But what an exquisite mediocrity! That's my new mission.

Jonmc-excellence in mediocrity.
WARNING:Existential Angst Ahead.

I'm at a very weird point in my life right now. I've realized that I should probably be doing something more fulfilling and contributing more to the world, but I'm not really quite sure how to go about it.

I'm also stymied by the fact that I'm know just enough to know what I dont know. For instance, I can look at a webpage and tell if it uses javascipt or css or whatever. I have visions of what a knock-em-dead site would look like and do. But I'm absolutely stymied and vexed on how to take my ideas to the point of execution and it's driving me nuts.

Now, I know what a lot of you are saying, "Read you Web Programming manuals, take a class, sharpen up your skills...we did it." Yeah, you did and I admire the shit out you for it, but frankly after a day at the counter, I'm too bushed and frustrated to do anything but nuke up dinner, crack a beer, and screw around online.

When I get compliments like this on the 'Filter, it gives me an enormous ego boost, but at the same time it makes me feel like I should be putting whatever my abilities are to use doing....I don't know what. Professional sooting-my-mouth-off? minister of music culture for hire?

I don't know if there's a market for any of those at the moment, but I know I want to do something fulfilling* someday.

Thanks for listening as I realize you all have your own problems.

*I hate new-agey type words like that, but I honestly couldn't think of a better one.

It's been a quiet sunday and the guys are playing Pocket Tanks. For some reason video games are kind of a take-it-or-leave-it affair with me. I mean, they're fun once in a while, but I can't see doing the marathon Everquest and Metal Gear sessions these guys do. This is kind of weird considering how much I love technology.

I also loved playing the old-school games when I was a kid back when they came out. But these mindbogglingly complicated new ones do nothing for me. Take me to an arcade and I'll head straight for one of the old-school favorites, or even weirder to a pinball machine or a pool table.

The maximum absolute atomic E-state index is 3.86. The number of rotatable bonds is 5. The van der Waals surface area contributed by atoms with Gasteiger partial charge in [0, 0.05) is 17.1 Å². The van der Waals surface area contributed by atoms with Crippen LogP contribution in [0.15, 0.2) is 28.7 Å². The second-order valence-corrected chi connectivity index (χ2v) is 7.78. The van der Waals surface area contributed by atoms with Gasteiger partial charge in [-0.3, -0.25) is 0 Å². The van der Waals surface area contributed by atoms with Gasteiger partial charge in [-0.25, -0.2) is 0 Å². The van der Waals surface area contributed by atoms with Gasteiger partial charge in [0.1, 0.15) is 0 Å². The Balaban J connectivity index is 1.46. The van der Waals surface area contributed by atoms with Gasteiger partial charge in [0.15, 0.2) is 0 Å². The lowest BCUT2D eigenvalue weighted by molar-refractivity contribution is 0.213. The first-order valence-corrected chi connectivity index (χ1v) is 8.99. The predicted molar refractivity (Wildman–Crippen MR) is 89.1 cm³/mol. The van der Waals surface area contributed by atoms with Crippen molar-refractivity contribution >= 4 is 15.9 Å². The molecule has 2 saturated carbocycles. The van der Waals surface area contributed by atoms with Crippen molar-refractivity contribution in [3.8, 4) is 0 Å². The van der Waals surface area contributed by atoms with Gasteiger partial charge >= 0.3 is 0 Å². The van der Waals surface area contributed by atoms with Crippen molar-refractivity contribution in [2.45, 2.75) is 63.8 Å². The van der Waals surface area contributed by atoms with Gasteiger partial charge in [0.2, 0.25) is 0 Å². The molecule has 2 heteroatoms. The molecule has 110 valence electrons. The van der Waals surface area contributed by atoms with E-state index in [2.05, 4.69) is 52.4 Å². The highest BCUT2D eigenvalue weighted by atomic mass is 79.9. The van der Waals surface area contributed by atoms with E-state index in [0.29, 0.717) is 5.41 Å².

This sets me apart from my fellow webgeeks I suppose, but you can embrace the past and the future simultaneously. or something.
It's occurred to me lately that among straight men, at least, there are two main schools of thought regarding appreciation of the ladies. One group, probably the majority, sadly, likes having women around as eye-candy and for sex, but dosen't really like women per se, in fact they seem to dislike them from what I can see. By this I mean that they can't appreciate a woman for being smart or funny or even just as someone you can be buddy-buddy with. These men I'll never understand.

Just about every girlfreind I've ever had has been a pal who's blossomed into something more, which is why most of my exes are still my pals now. Far as I'm concerned being smart or a good pal only makes a woman hotter.

Put it to ya this way, my befuddled brethren-imagine your coolest guy pal, but complete with all the fun girl stuff that makes you giddy and gooshy as an added bonus. Dont know about you but that sounds cool to me.

SIDE NOTE: When I went out for a smoke earlier, I saw a kid who couldn't have been more than 13 wearing a Dark Side of the Moon t-shirt. That record just keeps getting rediscovered, which is great except that every person who discovers it thinks they're the first one.

Why is this tuber so happy?

Because it's Potato Weekend on the Food Channel.

Someone fetch my party hat.